I have two time stamps one is like this 24MAR17:00:14:09 and another is like this 2017-03-25 05:52:09.373941000 and i want to compare the two time stamps same or not i tried a lot date function and awk function but nothing giving me results please help me.

  • what is your comparison? – RomanPerekhrest Jul 7 '17 at 7:12
  • I want to compare those two time stamps whether they are same or not – Rahul Jul 7 '17 at 7:20
  • 1
    Those timestamps cannot be equal because they have different precision. Or are you only interested in a comparison to the second? Nearest second? Truncated to the current second? – roaima Jul 7 '17 at 8:41

bash solution:

d2='2017-03-25 05:52:09.373941000'

d1="$(sed -E 's/^([0-9]{2})([A-Z]{3})([0-9]{2}):/\1-\2-\3 /' <<< $d1)"

if [[ $(date -d "$d1") == $(date -d "$d2") ]]
    echo "dates are equal"
    echo "dates are unequal"

Try this,

The time 2017-03-25 05:52:09.373941000 can be converted to the first format 24MAR17:00:14:09 and then do a comparison.

date_out=`date +%d%b%y:%H:%M:%S -d "2017-03-25 05:52:09.373941000" |  tr '[:lower:]' '[:upper:]'`
[ $date_in == $date_out ] && echo "The dates match"

The main problem is to parse the strings provided. The command date accepts just some formats, not all. The solution is to take advantage of busybox's date ability of accepting (almost) any format.


  1. Create a format string that prints a date in the same format as supplied:

    $ date -u +'%d%b%y:%T'
  2. Use that string to tell busybox date how to parse the date string. Be aware that the local TZ may change the result, use -u (UTC) to avoid mistakes, or make sure to set the correct TZ for the string of time to be parsed.

    $ d1='24MAR17:00:14:09'
    $ busybox date -u -D '%d%b%y:%T' -d "$d1"
    Fri Mar 24 00:14:09 UTC 2017
  3. Make busybox date to print the value in seconds (since epoch):

    $ busybox date -u -D '%d%b%y:%T' -d "$d1" +'%s'


You may repeat the procedure for the second timestamp as well, but, in this case, the string is understood by date directly:

$ d2='2017-03-25 05:52:09.373941000'
$ date -u -d "$d2" +'%s'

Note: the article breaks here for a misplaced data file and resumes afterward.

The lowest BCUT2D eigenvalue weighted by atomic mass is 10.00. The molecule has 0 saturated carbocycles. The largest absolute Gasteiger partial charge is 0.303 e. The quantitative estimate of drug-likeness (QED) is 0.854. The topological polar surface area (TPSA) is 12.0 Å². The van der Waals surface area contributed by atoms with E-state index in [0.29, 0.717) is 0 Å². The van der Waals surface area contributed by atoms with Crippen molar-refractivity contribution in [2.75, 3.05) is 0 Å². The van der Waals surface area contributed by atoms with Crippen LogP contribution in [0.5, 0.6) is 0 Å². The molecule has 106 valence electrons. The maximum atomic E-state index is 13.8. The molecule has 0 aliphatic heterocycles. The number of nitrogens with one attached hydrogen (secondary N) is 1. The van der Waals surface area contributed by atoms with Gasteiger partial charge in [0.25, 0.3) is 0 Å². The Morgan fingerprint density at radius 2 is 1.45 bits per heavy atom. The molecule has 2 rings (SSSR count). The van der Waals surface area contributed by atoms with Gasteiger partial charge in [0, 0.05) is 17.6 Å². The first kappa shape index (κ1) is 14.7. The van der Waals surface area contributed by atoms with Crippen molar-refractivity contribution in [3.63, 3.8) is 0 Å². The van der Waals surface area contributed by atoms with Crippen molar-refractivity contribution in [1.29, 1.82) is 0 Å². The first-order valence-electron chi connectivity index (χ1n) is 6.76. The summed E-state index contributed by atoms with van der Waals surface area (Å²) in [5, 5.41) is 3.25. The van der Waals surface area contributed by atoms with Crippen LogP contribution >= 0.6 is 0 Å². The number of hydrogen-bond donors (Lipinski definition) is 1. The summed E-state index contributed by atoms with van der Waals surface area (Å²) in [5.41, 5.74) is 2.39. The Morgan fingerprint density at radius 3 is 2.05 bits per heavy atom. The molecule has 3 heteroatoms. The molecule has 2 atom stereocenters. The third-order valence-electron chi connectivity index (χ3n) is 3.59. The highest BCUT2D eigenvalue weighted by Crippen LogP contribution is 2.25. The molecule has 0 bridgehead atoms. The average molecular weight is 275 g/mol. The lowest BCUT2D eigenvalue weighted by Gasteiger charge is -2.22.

And busybox date removing the nanoseconds (${d2%.*}) (more about this later):

$ busybox date -u -d "${d2%.*}" +'%s'


You should have captured results above in two variables:

$ resd1="$(busybox date -u -D '%d%b%y:%T' -d "$d1" +'%s')"
$ resd2="$(date -u -d "$d2" +'%s')"

Then, calculate the difference and compare to zero:

$ (( resd1-resd2 )) && echo "Dates are different" || echo "Dates are equal"
Dates are different

Or directly compare the strings (not the values):

$ [[ "$resd1" == "$resd2" ]] && echo "equal" || echo "different"


There are three issues if you need to compare also nanoseconds.

  1. The first value does not have nanoseconds. The first is that the first date does not have the nanoseconds value.
    You may append 9 zeros:

    $ resd1="$(busybox date -u -D '%d%b%y:%T' -d "$d1" +'%s')"
    $ resd1="$resd1""$(printf '%0*d' 9 0)"
    $ echo "$resd1"echo "$resd2 - $resd1"

    Or (better) re-process the value with date:

    $ resd1="$(date -u -d "@$resd1" +'%s%N')"
    $ echo "$resd1"
  2. The second date has nanoseconds. In this case the second date has a format that date could directly process, but if it had a format that required pre-processing by busybox date, we will need to append the nanoseconds later. As an example:

    $ d2='2017-03-25 05:52:09.373941000'
    $ resd2="$(busybox date -u -D '%Y-%m-%d %T' -d "$d2" +'%s')${d2##*.}"
    $ echo "$resd2"
  3. And, the bash you are running needs to be able to process 64 bit integers.
    If so, calculate the difference:

    $ echo "(( $resd2 - $resd1 ))"
    (( 1490421129373941000 - 1490314449000000000 ))
    $ echo "$(( $resd1 - $resd2 ))"

    Which is a little over 106 thousand seconds (~29 hours):

    $ echo "$(( ($resd2 - $resd1)/10**9 ))"

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